Untapped Reserves of Compassion Abundant Enough for Everyone: Including You (Part 1)

Untapped Reserves of Compassion Abundant Enough for Everyone: Including You (Part 1)

buddha

By Aberjhani

Take a moment please to consider what the following quote attributed to Buddha (Siddhartha Gautama, 563-483 B.C.E.) means to you:

"You, yourself, as much as anybody in the entire universe, deserve your love and affection."

The words "love and affection" are often translated from various dialects of India (most notably Pali) as compassion. If you accept as true that you deserve compassion as much as anyone else, then in what way do you see it as truth? How each of us answer this question can open untapped reserves of compassion abundant enough to rectify mounting social and political turbulence in the world or it can, potentially, add to the unsettling turmoil.

Do you interpret Buddha's words to mean it is acceptable to spend days wallowing in self-pity when circumstances are not in your favor? Or do you take them as permission to forgive yourself for any perceived failings or shortcomings in order to extend similar considerations to fellow human beings? In other words: what practical value do you place upon the ability to show yourself compassion?

In all of the above-suggested scenarios, compassion is one of the most extraordinary gifts an individual can present herself or himself for two empowering reasons. The first is because it immediately reshapes the dynamics of potential contained within a given moment: what may have been seen as a dead end suddenly becomes an open road. The second reason is because it provides the invaluable opportunity to accept mistakes, correct them, and start over again. That bit of mindfulness possibly never has been more important to embrace than in the current historical era.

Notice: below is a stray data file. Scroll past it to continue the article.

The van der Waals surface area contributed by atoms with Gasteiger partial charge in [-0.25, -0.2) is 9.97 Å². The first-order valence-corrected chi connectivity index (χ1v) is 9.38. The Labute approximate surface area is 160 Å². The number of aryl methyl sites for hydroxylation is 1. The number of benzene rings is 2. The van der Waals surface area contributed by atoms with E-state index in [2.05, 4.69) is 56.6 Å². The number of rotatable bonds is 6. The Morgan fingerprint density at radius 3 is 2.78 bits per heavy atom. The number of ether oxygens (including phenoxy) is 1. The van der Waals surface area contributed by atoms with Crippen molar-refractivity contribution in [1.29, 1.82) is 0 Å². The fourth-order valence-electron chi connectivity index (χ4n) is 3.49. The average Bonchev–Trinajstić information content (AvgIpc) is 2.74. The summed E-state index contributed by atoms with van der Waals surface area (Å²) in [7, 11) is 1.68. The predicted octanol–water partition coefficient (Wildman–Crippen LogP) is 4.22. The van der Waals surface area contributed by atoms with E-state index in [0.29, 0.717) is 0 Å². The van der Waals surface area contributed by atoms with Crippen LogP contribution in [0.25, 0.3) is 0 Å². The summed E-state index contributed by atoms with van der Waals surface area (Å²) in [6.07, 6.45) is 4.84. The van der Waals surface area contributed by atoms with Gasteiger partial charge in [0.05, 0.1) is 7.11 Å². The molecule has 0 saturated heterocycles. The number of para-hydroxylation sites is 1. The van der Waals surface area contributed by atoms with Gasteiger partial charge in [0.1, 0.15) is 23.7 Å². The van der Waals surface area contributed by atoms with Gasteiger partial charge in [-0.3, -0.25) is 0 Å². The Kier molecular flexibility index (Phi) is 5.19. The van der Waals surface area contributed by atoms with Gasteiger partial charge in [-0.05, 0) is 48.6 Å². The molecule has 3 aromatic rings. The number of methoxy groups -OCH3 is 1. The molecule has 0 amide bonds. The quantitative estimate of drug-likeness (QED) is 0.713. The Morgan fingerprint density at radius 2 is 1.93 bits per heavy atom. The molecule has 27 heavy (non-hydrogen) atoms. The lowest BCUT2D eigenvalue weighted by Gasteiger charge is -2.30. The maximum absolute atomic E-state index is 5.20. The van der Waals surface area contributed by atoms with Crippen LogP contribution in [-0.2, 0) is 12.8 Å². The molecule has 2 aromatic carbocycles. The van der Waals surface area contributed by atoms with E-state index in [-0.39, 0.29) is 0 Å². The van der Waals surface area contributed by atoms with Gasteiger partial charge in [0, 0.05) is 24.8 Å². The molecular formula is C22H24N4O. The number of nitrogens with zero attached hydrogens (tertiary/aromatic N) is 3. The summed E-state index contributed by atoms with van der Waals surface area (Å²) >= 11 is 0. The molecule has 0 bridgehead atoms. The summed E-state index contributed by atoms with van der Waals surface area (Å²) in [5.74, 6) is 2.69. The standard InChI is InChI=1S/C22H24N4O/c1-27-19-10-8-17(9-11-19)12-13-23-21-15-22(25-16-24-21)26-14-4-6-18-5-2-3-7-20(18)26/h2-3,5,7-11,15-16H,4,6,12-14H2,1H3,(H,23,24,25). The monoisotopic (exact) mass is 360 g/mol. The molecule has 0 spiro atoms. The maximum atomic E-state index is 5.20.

The Intoxicating Rush of Privileged Authority

We have begun a new chapter in our human story where many people with diverse needs, cultural inclinations, values, dreams, preferences, hopes, and fears are learning for the first time how to access and exercise new levels of power. Whether that is bad or good depends on how the power is used. This is frightfully evident from the news headlines and images filling the screens of TVS and mobile devices.

The schism between political parties in America has become nearly as tense as the one that prompted the country's Civil War. Conflicts in the Middle East generate the same impact as mass genocide. Nations increasingly openly build up nuclear armaments. And common everyday people around the world raise their voices, fists, signs, and smart phones to declare rejection of the toxic disorder shredding to pieces their sanity and lives.

Leaders and followers all possess forms of technologized 21st-century power that has never before been possible. In such a mixed bag of world views and life experiences, some measure of chaos is unavoidable. No matter the status of the one who wields it, power is a very big word. With it comes monumental responsibilities demanding the use of as much consciously strategic wisdom as possible when employed.

It has, however, a tendency to distort human beings' sense of authority and propriety. Power can seduce one's sense of self-discipline and inflate the ego to a point where a person may become confused by the nature of stewardship that comes with occupying an assigned office. Authority granted for the purpose of serving the greater common good may then be mistaken for something closer to omnipotence indulged without accountability to anyone. The formerly-humble become the suddenly-imperious. Serious mistakes are almost impossible to avoid under the influence of such an intoxicating rush of privileged authority.

After the damage occurs, denial and self-condemnation can either make the problem worse, or compassion and forgiveness can begin paving the way toward correction and reconciliation.

NEXT: Untapped Reserves of Compassion Abundant Enough for Everyone: Including You Part 2

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